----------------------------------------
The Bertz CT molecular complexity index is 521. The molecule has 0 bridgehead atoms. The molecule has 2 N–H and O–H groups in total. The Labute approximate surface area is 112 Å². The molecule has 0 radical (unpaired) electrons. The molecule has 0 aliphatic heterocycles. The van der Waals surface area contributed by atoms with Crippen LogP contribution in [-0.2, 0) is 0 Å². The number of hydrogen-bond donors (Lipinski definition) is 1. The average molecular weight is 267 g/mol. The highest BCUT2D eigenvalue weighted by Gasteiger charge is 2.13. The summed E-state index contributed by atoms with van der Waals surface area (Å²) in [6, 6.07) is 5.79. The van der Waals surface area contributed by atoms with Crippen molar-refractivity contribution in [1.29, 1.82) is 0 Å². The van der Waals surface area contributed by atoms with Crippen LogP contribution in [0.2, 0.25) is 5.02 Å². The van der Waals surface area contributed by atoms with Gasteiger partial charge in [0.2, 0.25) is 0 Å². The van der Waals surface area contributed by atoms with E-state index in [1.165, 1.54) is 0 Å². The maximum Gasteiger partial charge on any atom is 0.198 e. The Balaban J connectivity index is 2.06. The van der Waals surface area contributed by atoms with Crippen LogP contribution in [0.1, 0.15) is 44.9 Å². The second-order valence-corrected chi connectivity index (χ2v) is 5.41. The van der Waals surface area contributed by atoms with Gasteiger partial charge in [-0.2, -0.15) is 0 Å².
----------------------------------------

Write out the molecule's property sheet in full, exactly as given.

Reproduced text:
The Bertz CT molecular complexity index is 521. The molecule has 0 bridgehead atoms. The molecule has 2 N–H and O–H groups in total. The Labute approximate surface area is 112 Å². The molecule has 0 radical (unpaired) electrons. The molecule has 0 aliphatic heterocycles. The van der Waals surface area contributed by atoms with Crippen LogP contribution in [-0.2, 0) is 0 Å². The number of hydrogen-bond donors (Lipinski definition) is 1. The average molecular weight is 267 g/mol. The highest BCUT2D eigenvalue weighted by Gasteiger charge is 2.13. The summed E-state index contributed by atoms with van der Waals surface area (Å²) in [6, 6.07) is 5.79. The van der Waals surface area contributed by atoms with Crippen molar-refractivity contribution in [1.29, 1.82) is 0 Å². The van der Waals surface area contributed by atoms with Crippen LogP contribution in [0.2, 0.25) is 5.02 Å². The van der Waals surface area contributed by atoms with Gasteiger partial charge in [0.2, 0.25) is 0 Å². The van der Waals surface area contributed by atoms with E-state index in [1.165, 1.54) is 0 Å². The maximum Gasteiger partial charge on any atom is 0.198 e. The Balaban J connectivity index is 2.06. The van der Waals surface area contributed by atoms with Crippen LogP contribution in [0.1, 0.15) is 44.9 Å². The second-order valence-corrected chi connectivity index (χ2v) is 5.41. The van der Waals surface area contributed by atoms with Gasteiger partial charge in [-0.2, -0.15) is 0 Å².